selections are included, as are a lot of sports.  More men than women watch sports channels, more men than women use the Internet.  The satellite services also provide a channel guide and most cable services do not.  The 18″ dish system is available at one of the local Sam’s Clubs around here, and a Sam’s employee told how easy it is to set up the dish (only one satellite is used, so there’s no more motorized dish systems like on the old systems).

Internet consists of interactive entertainment, centering around often pointless virtual conversation, with some prurient (wow!  never used that in a sentence before) file transfers making up a large part of the uploading and downloading traffic.  Dream big!  Perhaps the all-talk shows on tv will go away as the Internet expands.

Contest!  Big Giveaway!  Sweepstakes!

You may be aware of a tv show with a name very similar to this journal.  The show is called Too Something, and Fox just had a contest to rename it.

 I’m hopeful that this journal is around long enough to outlive the joke, at which time II Something could have a contest among its three remaining readers.  Chances are that the show will be dropped so fast that no one will think that this journal could possibly be up to date, and that would pretty much make it necessary to rename it, and would improve the reader’s odds of having the winning entry.

Too Something is on Fox, so even though it is a blast, it probably won’t be around long.  Fox has a habit of introducing good shows in an easy time slot, building an audience, then moving the show opposite the biggest show on another network (opposite Seinfeld in the case of Herman’s Head).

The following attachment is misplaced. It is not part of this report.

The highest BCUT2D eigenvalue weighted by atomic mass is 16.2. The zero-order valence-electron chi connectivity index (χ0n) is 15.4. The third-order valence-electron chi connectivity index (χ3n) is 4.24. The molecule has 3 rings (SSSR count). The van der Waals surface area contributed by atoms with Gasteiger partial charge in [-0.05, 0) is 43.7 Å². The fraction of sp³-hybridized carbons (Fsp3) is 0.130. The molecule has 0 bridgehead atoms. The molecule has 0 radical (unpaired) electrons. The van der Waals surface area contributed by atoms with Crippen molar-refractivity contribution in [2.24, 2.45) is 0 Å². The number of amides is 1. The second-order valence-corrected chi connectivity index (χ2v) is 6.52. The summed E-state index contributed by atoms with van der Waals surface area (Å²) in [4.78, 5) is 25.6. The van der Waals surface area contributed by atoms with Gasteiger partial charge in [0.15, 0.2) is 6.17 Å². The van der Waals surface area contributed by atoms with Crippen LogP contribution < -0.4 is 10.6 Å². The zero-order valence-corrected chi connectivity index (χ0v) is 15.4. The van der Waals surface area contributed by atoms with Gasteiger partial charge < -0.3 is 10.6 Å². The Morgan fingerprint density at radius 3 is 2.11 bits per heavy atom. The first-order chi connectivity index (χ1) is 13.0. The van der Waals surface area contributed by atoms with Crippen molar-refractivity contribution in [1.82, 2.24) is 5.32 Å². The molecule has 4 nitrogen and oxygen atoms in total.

Married… With Children, one of if not the longest running sitcom in the history of American tv, has done just fine in the same time slot all these years, but it’s such a politically incorrect show that it stays put.

Does The Editor Watch Too Much TV?

Just a minute, let me turn the volume down so I can think of a rebuttal.  Since replacing my tired old VCR (from late 1987) this summer, I’ve gone back to taping the shows I like so I can watch them all at once (like now, although I’m actually making a fair-use doctrine tape of some CDs) and speed through each and every one of the commercials.  The shows I like are pretty popular:

  • X-Files
  • Nightly Business Report (PBS)
  • John Larroquette (when I can find it)
  • Friends
  • Seinfeld
  • Frasier
  • The Naked Truth
  • Unsolved Mysteries
  • Bless This House
  • ST:TNG (via Columbia’s video club – not the reruns)
    ST:DS9 and ST:Voyager (hate ’em both, but still watch ’em)